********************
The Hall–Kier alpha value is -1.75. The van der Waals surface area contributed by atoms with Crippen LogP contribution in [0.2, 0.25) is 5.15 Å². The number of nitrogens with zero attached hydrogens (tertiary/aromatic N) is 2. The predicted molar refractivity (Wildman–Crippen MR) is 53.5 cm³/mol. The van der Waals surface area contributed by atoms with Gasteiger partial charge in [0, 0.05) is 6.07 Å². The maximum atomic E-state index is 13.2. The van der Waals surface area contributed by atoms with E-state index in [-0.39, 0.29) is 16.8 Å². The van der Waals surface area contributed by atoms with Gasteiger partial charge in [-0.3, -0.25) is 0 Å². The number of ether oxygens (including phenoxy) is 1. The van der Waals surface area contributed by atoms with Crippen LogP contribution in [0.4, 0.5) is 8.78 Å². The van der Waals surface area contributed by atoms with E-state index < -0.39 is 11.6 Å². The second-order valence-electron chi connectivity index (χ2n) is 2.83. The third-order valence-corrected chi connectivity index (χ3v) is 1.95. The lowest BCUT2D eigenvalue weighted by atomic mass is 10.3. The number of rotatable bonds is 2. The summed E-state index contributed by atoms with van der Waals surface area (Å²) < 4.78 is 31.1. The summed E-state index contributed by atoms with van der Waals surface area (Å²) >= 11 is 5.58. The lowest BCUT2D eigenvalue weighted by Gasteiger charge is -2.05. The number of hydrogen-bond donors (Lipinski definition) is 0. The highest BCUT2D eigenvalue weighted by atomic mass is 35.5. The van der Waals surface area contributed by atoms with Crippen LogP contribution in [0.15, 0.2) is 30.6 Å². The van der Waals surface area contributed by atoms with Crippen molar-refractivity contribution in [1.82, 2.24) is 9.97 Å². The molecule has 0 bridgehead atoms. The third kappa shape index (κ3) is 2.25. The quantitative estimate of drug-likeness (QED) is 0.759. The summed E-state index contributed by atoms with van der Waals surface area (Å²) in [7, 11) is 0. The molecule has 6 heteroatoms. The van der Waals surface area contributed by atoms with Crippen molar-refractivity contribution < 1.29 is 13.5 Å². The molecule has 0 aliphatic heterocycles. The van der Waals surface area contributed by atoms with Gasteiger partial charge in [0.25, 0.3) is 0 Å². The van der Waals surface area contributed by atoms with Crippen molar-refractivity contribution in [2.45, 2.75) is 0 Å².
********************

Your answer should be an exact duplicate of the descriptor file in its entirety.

The Hall–Kier alpha value is -1.75. The van der Waals surface area contributed by atoms with Crippen LogP contribution in [0.2, 0.25) is 5.15 Å². The number of nitrogens with zero attached hydrogens (tertiary/aromatic N) is 2. The predicted molar refractivity (Wildman–Crippen MR) is 53.5 cm³/mol. The van der Waals surface area contributed by atoms with Gasteiger partial charge in [0, 0.05) is 6.07 Å². The maximum atomic E-state index is 13.2. The van der Waals surface area contributed by atoms with E-state index in [-0.39, 0.29) is 16.8 Å². The van der Waals surface area contributed by atoms with Gasteiger partial charge in [-0.3, -0.25) is 0 Å². The number of ether oxygens (including phenoxy) is 1. The van der Waals surface area contributed by atoms with Crippen LogP contribution in [0.4, 0.5) is 8.78 Å². The van der Waals surface area contributed by atoms with E-state index < -0.39 is 11.6 Å². The second-order valence-electron chi connectivity index (χ2n) is 2.83. The third-order valence-corrected chi connectivity index (χ3v) is 1.95. The lowest BCUT2D eigenvalue weighted by atomic mass is 10.3. The number of rotatable bonds is 2. The summed E-state index contributed by atoms with van der Waals surface area (Å²) < 4.78 is 31.1. The summed E-state index contributed by atoms with van der Waals surface area (Å²) >= 11 is 5.58. The lowest BCUT2D eigenvalue weighted by Gasteiger charge is -2.05. The number of hydrogen-bond donors (Lipinski definition) is 0. The highest BCUT2D eigenvalue weighted by atomic mass is 35.5. The van der Waals surface area contributed by atoms with Crippen LogP contribution in [0.15, 0.2) is 30.6 Å². The van der Waals surface area contributed by atoms with Crippen molar-refractivity contribution in [1.82, 2.24) is 9.97 Å². The molecule has 0 bridgehead atoms. The third kappa shape index (κ3) is 2.25. The quantitative estimate of drug-likeness (QED) is 0.759. The summed E-state index contributed by atoms with van der Waals surface area (Å²) in [7, 11) is 0. The molecule has 6 heteroatoms. The van der Waals surface area contributed by atoms with Crippen molar-refractivity contribution < 1.29 is 13.5 Å². The molecule has 0 aliphatic heterocycles. The van der Waals surface area contributed by atoms with Gasteiger partial charge in [0.25, 0.3) is 0 Å². The van der Waals surface area contributed by atoms with Crippen molar-refractivity contribution in [2.45, 2.75) is 0 Å².